Story URL: http://news.medill.northwestern.edu/chicago/news.aspx?id=176006
Story Retrieval Date: 5/18/2013 10:21:03 PM CST
Can you explain the carbon cycle and how it is driving climate change?
Most American college students can’t, according to a recent study from Michigan State University, East Lansing. The study concluded that U.S. schools need to change how they teach science so students link classroom concepts to real-world applications.
"Students have an inadequate fundamental understanding," said researcher Charles Anderson, who teaches education at Michigan State University. “As a result they are unable to apply” the science they learn.
Chicago students are no exception. In 2010, only 9 percent of juniors in Chicago Public Schools met basic college readiness standards on the science portion of the ACT exam, according to the Illinois Department of Education.
Although Anderson said the ACT does not test the same specifics looked at in his study, the lack of scientific literacy is part of a general trend.
The study, which tested the core scientific knowledge of 500 students at 13 U.S. universities, found that students were unable to explain the basic scientific principles behind major issues such as global warming.
It’s “a fairly generally understood limitation,” said Donald Wink, a chemistry and education professor at the University of Illinois at Chicago.
In his own classes, he said has seen that students cannot apply the science they learn in textbooks to the real world.
For example, “counting calories in a diet,” he explained, is related to measuring “calories in a chemical change.”
When asked what happens to fat when a person loses weight, students in the study did not apply the principle of the conservation of matter—that matter cannot be destroyed but, rather, fat molecules leave the body as water and air. They believed, because of the way everyday language is used, that fat just “burned off” and disappeared.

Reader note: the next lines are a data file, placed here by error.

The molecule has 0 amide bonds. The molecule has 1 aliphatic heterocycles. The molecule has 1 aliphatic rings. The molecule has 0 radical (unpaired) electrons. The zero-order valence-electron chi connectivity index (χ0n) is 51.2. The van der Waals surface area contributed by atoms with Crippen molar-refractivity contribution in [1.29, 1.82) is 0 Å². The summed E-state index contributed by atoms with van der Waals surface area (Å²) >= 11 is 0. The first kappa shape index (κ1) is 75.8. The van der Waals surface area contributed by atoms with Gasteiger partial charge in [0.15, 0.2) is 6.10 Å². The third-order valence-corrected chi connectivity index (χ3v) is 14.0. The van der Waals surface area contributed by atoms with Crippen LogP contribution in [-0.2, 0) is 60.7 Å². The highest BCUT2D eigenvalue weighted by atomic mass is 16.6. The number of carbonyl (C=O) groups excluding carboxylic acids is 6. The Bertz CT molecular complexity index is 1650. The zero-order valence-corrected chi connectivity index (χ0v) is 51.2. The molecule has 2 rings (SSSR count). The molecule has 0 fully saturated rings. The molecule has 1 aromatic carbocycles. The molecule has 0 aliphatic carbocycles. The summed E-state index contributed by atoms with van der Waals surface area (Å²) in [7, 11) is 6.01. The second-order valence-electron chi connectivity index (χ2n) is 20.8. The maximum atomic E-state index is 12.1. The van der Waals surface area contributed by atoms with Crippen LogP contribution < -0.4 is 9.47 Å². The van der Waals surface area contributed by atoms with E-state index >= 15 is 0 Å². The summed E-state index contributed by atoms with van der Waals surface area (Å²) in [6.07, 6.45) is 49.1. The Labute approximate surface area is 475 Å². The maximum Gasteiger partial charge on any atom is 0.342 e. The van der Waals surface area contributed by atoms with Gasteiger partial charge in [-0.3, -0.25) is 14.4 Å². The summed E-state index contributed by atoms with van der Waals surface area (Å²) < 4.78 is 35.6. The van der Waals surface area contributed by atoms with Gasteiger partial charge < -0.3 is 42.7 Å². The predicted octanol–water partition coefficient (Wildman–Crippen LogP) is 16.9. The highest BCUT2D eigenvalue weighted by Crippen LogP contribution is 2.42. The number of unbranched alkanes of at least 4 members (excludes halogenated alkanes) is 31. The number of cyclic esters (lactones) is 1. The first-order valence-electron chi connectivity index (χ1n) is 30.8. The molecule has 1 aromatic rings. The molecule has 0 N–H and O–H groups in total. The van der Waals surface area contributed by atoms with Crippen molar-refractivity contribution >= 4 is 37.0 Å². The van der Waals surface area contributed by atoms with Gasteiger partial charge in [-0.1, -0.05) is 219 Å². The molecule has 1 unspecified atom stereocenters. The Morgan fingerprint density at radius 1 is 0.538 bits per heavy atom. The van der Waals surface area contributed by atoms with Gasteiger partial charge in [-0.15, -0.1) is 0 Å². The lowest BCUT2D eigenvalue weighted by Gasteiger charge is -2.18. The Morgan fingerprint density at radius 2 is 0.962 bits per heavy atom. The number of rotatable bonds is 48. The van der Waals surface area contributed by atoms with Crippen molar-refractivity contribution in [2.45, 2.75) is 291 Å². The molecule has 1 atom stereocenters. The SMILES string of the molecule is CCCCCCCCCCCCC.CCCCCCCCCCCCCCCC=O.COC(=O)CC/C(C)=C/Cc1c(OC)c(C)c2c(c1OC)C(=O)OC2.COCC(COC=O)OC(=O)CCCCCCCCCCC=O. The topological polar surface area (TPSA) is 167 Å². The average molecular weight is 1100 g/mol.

They thought about weight loss informally and unscientifically. The study found that this type of reasoning means students are unable to apply the concepts they learn to other major issues, such as global warming, which exists because of the carbon cycle.
Scientists have found that Earth’s rising temperature is driven by the consumption of carbon-based fossil fuels. Humans burn these fuels, such as coal and oil, to run electrical power plants and cars.
Carbon dioxide emissions are retained in the atmosphere for hundreds of years and act like a blanket, keeping heat energy from being released into space - the greenhouse effect. The increase in fossil fuels used on Earth is increasing retained heat, driving up temperatures.
“If people don't really understand the processes that affect carbon dioxide concentrations, then they will have trouble making sense of discussions” about different ways to deal with it and its effects, Anderson said.
Anderson and Wink both said they make sure the future teachers who they train know to include these real-life applications of science.
He said testing often expects students to know only “a series of facts” that “don’t lead to science reasoning.”
Matt Vanover, a spokesman from the Illinois Board of Education, said the state has experts who create exams such as the Prairie State Achievement Examination, taken by Illinois high school juniors, and that state guidelines do expect students to know Earth sciences, including the carbon cycle.
Anderson said students do need to know these concepts, but high school education needs to be “less detail-based” and more tied to applications.
By college, students are able to “make good grades without fully understanding” scientific processes Anderson said.
“College professors may believe that their students should have learned these ideas in high school,” he said. They are often only "piling details on an inadequate foundation."